- Help define performance standards
- Inspire employees to work more productively by providing focus and common goals
- Guide employee decision making
- Help establish a framework for ethical behavior
- Enlist external support
- Create closer linkages and better communication with customers, suppliers and alliance partners
- Serve as a public relations tool
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Skills of Project and Program Managers (contd.)
The main responsibility of a Project Manager is to accomplish the demands of the project and the team members. Since multiple related projects form a program, the Project Manager serves as a link between the team and the strategy.Project Managers should possess skill sets such as:
Knowledge: The Project Manager should possess adequate knowledge about project management principles such as analyzing, planning, implementation, vendor management, risk management, effective cost management techniques, team handling capabilities, and project control.
Performance: The Project Manager must apply the project management principles in an apt manner and work for the success of the project in meeting deadlines, promptly delivering products/services, satisfying customers and so on. Project managers should possess interpersonal skills that will help them analyze and interact effectively.
Some of the interpersonal skills of the project managers are listed below:
Ability to motivate team members: A project manager should motivate his team members to effectively contribute to the success of the project and in turn maximize profits for the organization.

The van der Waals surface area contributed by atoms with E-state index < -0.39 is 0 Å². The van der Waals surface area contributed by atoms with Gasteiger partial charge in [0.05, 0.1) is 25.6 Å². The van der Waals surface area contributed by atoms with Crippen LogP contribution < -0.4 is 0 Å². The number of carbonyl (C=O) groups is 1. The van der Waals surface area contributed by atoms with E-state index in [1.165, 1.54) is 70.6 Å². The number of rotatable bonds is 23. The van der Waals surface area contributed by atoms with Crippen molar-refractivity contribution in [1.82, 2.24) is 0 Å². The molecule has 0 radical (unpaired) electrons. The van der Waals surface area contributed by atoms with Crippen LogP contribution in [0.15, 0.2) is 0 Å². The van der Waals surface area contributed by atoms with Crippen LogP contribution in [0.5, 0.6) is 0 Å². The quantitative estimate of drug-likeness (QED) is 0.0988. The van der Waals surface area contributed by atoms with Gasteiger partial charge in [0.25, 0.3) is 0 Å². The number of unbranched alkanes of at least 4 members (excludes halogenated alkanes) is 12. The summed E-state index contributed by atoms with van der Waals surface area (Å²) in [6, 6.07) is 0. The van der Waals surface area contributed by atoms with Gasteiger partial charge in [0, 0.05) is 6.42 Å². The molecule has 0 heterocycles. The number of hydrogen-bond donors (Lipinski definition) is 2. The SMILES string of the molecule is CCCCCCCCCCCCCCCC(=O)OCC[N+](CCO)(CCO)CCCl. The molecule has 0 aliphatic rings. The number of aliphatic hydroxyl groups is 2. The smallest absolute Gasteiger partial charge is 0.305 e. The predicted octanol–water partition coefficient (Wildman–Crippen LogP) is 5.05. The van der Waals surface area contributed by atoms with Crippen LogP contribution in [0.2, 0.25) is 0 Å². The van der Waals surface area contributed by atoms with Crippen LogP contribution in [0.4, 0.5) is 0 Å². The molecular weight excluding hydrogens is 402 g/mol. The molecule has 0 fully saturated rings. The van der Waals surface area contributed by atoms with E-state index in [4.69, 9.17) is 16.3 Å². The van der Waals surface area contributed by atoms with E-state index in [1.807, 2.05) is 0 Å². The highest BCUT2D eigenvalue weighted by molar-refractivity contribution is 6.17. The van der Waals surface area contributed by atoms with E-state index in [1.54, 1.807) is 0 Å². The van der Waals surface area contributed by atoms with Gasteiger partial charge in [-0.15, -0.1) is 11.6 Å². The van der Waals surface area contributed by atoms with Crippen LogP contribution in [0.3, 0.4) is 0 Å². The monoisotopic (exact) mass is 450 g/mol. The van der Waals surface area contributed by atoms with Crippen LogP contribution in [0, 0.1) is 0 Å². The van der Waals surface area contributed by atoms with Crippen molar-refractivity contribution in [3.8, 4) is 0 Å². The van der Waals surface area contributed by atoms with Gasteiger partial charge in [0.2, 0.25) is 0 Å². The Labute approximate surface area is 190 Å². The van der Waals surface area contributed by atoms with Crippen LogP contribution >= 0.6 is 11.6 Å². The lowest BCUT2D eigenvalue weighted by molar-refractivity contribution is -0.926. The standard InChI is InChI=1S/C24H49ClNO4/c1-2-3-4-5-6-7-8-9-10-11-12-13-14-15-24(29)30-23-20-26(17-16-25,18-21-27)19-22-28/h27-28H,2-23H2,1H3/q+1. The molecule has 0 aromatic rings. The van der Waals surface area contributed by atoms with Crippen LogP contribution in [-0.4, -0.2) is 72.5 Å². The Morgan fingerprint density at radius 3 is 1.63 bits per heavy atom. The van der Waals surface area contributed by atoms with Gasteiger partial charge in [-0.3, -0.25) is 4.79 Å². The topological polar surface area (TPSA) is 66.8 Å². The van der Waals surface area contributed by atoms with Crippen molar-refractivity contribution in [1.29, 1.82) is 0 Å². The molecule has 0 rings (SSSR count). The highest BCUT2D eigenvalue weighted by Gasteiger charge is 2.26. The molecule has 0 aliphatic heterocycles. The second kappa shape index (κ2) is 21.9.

Leadership Qualities: He should guide the team in the correct path and avoid any deviations from the project plan.
Communication: He should be able to convey his thoughts in a clear and concise manner. Time Management: He should adhere to the project plan, and promptly deliver products/services to clients or customers.
Coaching: He should train his team members to make maximum utilization of the tools and techniques and successfully complete the project.
Decision Making: Any important decisions affecting the project are all handled by the project manager. The decisions taken by him are duly complied by the team members.
PgMP Application writing Tips and Guidelines:
Most projects fail because of project managers incompetence in project management. Monitoring and controlling of projects should be done proactively and regularly to improve project success scores. In this article/blog we will discuss the importance of and differentiation between preventive action, correctives actions, and defect repair actions of the project managers to improve project results.
Preventive actions are those actions that are taken by the project manager during the project lifecycle to protect from scope creep and ensure the project completes its deliverables as per approved constraints or baseline. Preventive actions are initiated as part of the project “quality assurance” during project execution. Example: Process improvement activities, performing regular audits, project review meetings which includes risk reviews, confronting conflicts, etc.,.
While your skills turn into assets, with PgMP certification you gain maturity to handle programs successfully. As concluded by the 2015 Pulse of the Profession report, an individual with PgMP certification is 76 percent successful in managing projects as compared to 54 percent who don’t possess the certification.Hope you have found all the details that you were looking for, in this article.